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Archive for the ‘Beach Birding’ Category

A Stroll on Bryan and Quintana

Posted by E.G.D. on November 29, 2014

Last month, I drove down to Lake Jackson to do a Halloween Mad Science event at the mall there, and I couldn’t possibly justify not going to the beach while I was at it!  Now, as some of you probably know, there are a good number of options in the area, but I wound up going to Bryan and Quintana because it’s the drive with the best signage (I didn’t need a map to get there, and I didn’t have to ask directions).  Now, I have no idea what part of the beach is Bryan and what part is Quintana.  The signs sit on opposite sides of the sand road leading onto the beach highway: quintanabryan

Basically, insert road here.  These signs are even angled so that they sort of face each other.  Anyhow, it was a spectacularly beautiful day!  I found a remarkable number of beautiful shell treasures, none of which I took home (I was in the middle of a move, and when I’m moving I have a pretty strong aversion to the acquisition of things, even if they are small things), and I saw a really amazing array of birds.

Seashells galore! (E.G.D.)

Seashells galore! (E.G.D.)

So many nice shells! (E.G.D.)

So many nice shells! (E.G.D.)

I saw plovers, pelicans, and a family of seagulls that included chicks!  At least they looked a lot like the seagulls in coloring, and they were hanging out with the adult gulls.  What do you think?

Baby Gulls?  (photo by E.G.D.)

Baby Gulls? (photo by E.G.D.)

Whatever they were, they were super-cute!  Anyway, aside from shells and birds, I came across a good many people picnicking, fishing, using metal detectors, walking dogs, and swimming, and I also came across a very clever and enterprising ice cream truck.  Here in Texas, a lot of our beaches are actually designated highways, so this system actually works:

Ice cream at the beach, anyone? (photo by E.G.D.)

Ice cream at the beach, anyone? (photo by E.G.D.)

I didn’t wind up buying anything, but I was amused.  In all, it was a really delightful walk, and I certainly get the impression that everyone on the beach that day was having a really wonderful time.

Fun times! (E.G.D.)

Fun times! (E.G.D.)

Right before I left for home, the shadows were getting long, and I got artsy with my camera.  I’m not going to insert a slide show here (though I probably could!  I got a whole series of seriously artsy shots), but for fun, here’s an interesting shot of a buried driftwood branch/log. DSCN0230Aaaaaaaaaand that’s the story of my most recent trip to Bryan/Quintana.  Fun, right?  It’s a lovely beach, and I recommend it to anyone, but bear in mind that there are no restroom or shower facilities, and there didn’t appear to be a lifeguard on duty.  On the other hand, there was ice cream!  If you’re going to have to choose your amenities, that might be the better way to go on a hot day. Have a great and beachy holiday weekend, everyone! Thanksgiving, not Halloween.  Better late than never- E.G.D.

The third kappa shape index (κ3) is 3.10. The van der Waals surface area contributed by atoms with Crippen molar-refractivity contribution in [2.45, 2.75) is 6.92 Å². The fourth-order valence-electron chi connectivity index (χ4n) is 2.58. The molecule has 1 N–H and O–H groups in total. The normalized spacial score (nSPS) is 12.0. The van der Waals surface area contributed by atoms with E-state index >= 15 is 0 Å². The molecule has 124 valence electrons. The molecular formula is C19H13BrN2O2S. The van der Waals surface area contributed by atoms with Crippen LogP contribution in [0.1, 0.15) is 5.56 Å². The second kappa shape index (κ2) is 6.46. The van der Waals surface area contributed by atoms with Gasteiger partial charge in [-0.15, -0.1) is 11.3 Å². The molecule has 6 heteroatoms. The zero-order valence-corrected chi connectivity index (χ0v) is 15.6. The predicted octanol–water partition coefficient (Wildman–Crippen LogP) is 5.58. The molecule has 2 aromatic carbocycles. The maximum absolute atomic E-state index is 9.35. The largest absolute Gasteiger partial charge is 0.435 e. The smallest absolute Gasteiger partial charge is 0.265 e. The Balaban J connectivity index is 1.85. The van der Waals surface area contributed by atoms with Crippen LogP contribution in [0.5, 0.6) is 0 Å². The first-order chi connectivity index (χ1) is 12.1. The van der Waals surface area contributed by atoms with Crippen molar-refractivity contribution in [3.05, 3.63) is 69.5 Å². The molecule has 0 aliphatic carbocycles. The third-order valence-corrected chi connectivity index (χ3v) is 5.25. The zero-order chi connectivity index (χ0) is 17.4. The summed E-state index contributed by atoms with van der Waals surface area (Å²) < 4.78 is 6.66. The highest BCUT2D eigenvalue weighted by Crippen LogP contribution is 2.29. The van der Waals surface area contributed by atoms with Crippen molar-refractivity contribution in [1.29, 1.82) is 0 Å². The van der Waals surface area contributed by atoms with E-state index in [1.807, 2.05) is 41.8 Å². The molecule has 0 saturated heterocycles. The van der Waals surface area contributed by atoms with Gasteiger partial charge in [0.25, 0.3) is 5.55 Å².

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Posted in Beach Birding, Gulf of Mexico Beaches, Seashells | Tagged: , , , , , | 1 Comment »

Summery Day on the South County Shore

Posted by E.G.D. on July 22, 2014

Today’s Featured Guest Writer is Robyn Waayers: 

Gary and I took a little trip yesterday to explore the beach just north of Imperial Beach and south of Silver Strand State Beach. A lot of organic material had washed ashore, including masses of California Mussels, as well as much kelp.

Mussel mass with surf grass

Mussel mass with surf grass

Some of the mussels had Leaf Barnacles attached.

California Mussel with Leaf Barnacles

California Mussel with Leaf Barnacles

This is a beach popular with clammers due to its concentration of Pismo Clams. What I presumed to be immature clam shells were here and there on the shore.

A small clam - about 30 mm in length

A small clam – about 30 mm in length

 

A larger specimen, but nowhere near the final adult size!

A larger specimen, but nowhere near the final adult size!

Most of the shells on this beach are heavily wave-worn, like this Chestnut Cowrie.

Chestnut Cowrie, after much rolling around in the sand and surf

Chestnut Cowrie, after much rolling around in the sand and surf

The beach was surprisingly bird-filled, with Willets, Marbled Godwits, and Forster’s Terns being present in numbers (the Forster’s Terns in large numbers as they fished in the huge anchovy schools off shore). We also saw the occasional Royal Tern in full breeding plumage. A lone Long-billed Curlew graced the beach and we saw several more in the Tijuana Estuary area later.